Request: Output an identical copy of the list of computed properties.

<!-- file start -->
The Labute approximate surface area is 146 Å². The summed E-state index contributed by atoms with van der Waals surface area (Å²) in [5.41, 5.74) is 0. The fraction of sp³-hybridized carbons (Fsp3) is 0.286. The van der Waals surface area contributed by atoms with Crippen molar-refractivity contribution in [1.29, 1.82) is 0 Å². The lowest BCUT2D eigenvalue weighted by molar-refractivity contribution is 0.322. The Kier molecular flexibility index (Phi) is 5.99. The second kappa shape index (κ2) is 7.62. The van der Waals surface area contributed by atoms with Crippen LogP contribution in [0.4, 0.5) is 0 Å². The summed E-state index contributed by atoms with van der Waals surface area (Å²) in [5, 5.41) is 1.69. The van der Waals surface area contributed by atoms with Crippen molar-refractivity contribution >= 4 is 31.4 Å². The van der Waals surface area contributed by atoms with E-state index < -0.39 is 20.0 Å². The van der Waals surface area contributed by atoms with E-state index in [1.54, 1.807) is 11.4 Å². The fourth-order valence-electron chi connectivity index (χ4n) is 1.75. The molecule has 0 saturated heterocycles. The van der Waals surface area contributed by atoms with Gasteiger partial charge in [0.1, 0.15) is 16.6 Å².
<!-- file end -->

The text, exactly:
The Labute approximate surface area is 146 Å². The summed E-state index contributed by atoms with van der Waals surface area (Å²) in [5.41, 5.74) is 0. The fraction of sp³-hybridized carbons (Fsp3) is 0.286. The van der Waals surface area contributed by atoms with Crippen molar-refractivity contribution in [1.29, 1.82) is 0 Å². The lowest BCUT2D eigenvalue weighted by molar-refractivity contribution is 0.322. The Kier molecular flexibility index (Phi) is 5.99. The second kappa shape index (κ2) is 7.62. The van der Waals surface area contributed by atoms with Crippen LogP contribution in [0.4, 0.5) is 0 Å². The summed E-state index contributed by atoms with van der Waals surface area (Å²) in [5, 5.41) is 1.69. The van der Waals surface area contributed by atoms with Crippen molar-refractivity contribution >= 4 is 31.4 Å². The van der Waals surface area contributed by atoms with E-state index < -0.39 is 20.0 Å². The van der Waals surface area contributed by atoms with E-state index in [1.54, 1.807) is 11.4 Å². The fourth-order valence-electron chi connectivity index (χ4n) is 1.75. The molecule has 0 saturated heterocycles. The van der Waals surface area contributed by atoms with Gasteiger partial charge in [0.1, 0.15) is 16.6 Å².